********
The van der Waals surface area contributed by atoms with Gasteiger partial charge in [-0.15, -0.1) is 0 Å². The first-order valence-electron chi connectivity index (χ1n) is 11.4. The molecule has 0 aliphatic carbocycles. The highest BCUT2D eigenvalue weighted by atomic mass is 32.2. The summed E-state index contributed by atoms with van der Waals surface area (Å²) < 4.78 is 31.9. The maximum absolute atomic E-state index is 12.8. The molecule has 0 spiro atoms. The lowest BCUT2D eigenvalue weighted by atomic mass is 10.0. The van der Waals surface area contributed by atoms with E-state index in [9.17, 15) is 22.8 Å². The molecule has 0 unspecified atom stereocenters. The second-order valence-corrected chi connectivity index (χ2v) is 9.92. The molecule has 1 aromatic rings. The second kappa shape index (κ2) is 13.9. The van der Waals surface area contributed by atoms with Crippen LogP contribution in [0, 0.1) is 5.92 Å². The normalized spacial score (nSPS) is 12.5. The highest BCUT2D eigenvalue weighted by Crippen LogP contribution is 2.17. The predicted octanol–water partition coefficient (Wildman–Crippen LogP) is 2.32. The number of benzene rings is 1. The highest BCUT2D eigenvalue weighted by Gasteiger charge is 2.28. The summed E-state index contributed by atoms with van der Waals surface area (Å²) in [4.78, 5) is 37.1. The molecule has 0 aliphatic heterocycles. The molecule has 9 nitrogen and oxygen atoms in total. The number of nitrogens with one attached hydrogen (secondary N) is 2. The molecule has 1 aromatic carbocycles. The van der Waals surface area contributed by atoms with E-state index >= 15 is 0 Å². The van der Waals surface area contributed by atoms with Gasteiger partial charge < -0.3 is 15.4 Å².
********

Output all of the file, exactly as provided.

The van der Waals surface area contributed by atoms with Gasteiger partial charge in [-0.15, -0.1) is 0 Å². The first-order valence-electron chi connectivity index (χ1n) is 11.4. The molecule has 0 aliphatic carbocycles. The highest BCUT2D eigenvalue weighted by atomic mass is 32.2. The summed E-state index contributed by atoms with van der Waals surface area (Å²) < 4.78 is 31.9. The maximum absolute atomic E-state index is 12.8. The molecule has 0 spiro atoms. The lowest BCUT2D eigenvalue weighted by atomic mass is 10.0. The van der Waals surface area contributed by atoms with E-state index in [9.17, 15) is 22.8 Å². The molecule has 0 unspecified atom stereocenters. The second-order valence-corrected chi connectivity index (χ2v) is 9.92. The molecule has 1 aromatic rings. The second kappa shape index (κ2) is 13.9. The van der Waals surface area contributed by atoms with Crippen LogP contribution in [0, 0.1) is 5.92 Å². The normalized spacial score (nSPS) is 12.5. The highest BCUT2D eigenvalue weighted by Crippen LogP contribution is 2.17. The predicted octanol–water partition coefficient (Wildman–Crippen LogP) is 2.32. The number of benzene rings is 1. The highest BCUT2D eigenvalue weighted by Gasteiger charge is 2.28. The summed E-state index contributed by atoms with van der Waals surface area (Å²) in [4.78, 5) is 37.1. The molecule has 0 aliphatic heterocycles. The molecule has 9 nitrogen and oxygen atoms in total. The number of nitrogens with one attached hydrogen (secondary N) is 2. The molecule has 1 aromatic carbocycles. The van der Waals surface area contributed by atoms with E-state index >= 15 is 0 Å². The van der Waals surface area contributed by atoms with Gasteiger partial charge < -0.3 is 15.4 Å².